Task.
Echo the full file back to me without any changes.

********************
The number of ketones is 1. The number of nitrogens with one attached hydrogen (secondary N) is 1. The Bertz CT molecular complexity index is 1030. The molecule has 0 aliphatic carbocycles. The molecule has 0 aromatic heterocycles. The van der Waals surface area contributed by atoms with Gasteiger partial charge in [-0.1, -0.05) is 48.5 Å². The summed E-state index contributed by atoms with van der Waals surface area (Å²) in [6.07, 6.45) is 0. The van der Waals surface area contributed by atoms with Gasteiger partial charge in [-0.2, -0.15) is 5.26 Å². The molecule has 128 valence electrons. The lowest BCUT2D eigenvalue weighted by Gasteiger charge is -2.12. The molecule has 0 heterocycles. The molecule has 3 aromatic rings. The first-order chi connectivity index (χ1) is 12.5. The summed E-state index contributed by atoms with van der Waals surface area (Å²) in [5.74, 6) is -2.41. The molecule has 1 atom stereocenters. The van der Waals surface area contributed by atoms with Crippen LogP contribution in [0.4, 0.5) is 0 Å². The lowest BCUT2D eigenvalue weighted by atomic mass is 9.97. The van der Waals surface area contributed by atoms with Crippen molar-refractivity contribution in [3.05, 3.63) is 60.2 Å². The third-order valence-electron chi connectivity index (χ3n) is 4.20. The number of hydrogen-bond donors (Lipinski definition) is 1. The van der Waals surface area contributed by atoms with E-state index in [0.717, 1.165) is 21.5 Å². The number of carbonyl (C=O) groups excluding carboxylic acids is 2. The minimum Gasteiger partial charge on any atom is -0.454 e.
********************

The number of ketones is 1. The number of nitrogens with one attached hydrogen (secondary N) is 1. The Bertz CT molecular complexity index is 1030. The molecule has 0 aliphatic carbocycles. The molecule has 0 aromatic heterocycles. The van der Waals surface area contributed by atoms with Gasteiger partial charge in [-0.1, -0.05) is 48.5 Å². The summed E-state index contributed by atoms with van der Waals surface area (Å²) in [6.07, 6.45) is 0. The van der Waals surface area contributed by atoms with Gasteiger partial charge in [-0.2, -0.15) is 5.26 Å². The molecule has 128 valence electrons. The lowest BCUT2D eigenvalue weighted by Gasteiger charge is -2.12. The molecule has 0 heterocycles. The molecule has 3 aromatic rings. The first-order chi connectivity index (χ1) is 12.5. The summed E-state index contributed by atoms with van der Waals surface area (Å²) in [5.74, 6) is -2.41. The molecule has 1 atom stereocenters. The van der Waals surface area contributed by atoms with Crippen LogP contribution in [0.4, 0.5) is 0 Å². The lowest BCUT2D eigenvalue weighted by atomic mass is 9.97. The van der Waals surface area contributed by atoms with Crippen molar-refractivity contribution in [3.05, 3.63) is 60.2 Å². The third-order valence-electron chi connectivity index (χ3n) is 4.20. The number of hydrogen-bond donors (Lipinski definition) is 1. The van der Waals surface area contributed by atoms with E-state index in [0.717, 1.165) is 21.5 Å². The number of carbonyl (C=O) groups excluding carboxylic acids is 2. The minimum Gasteiger partial charge on any atom is -0.454 e.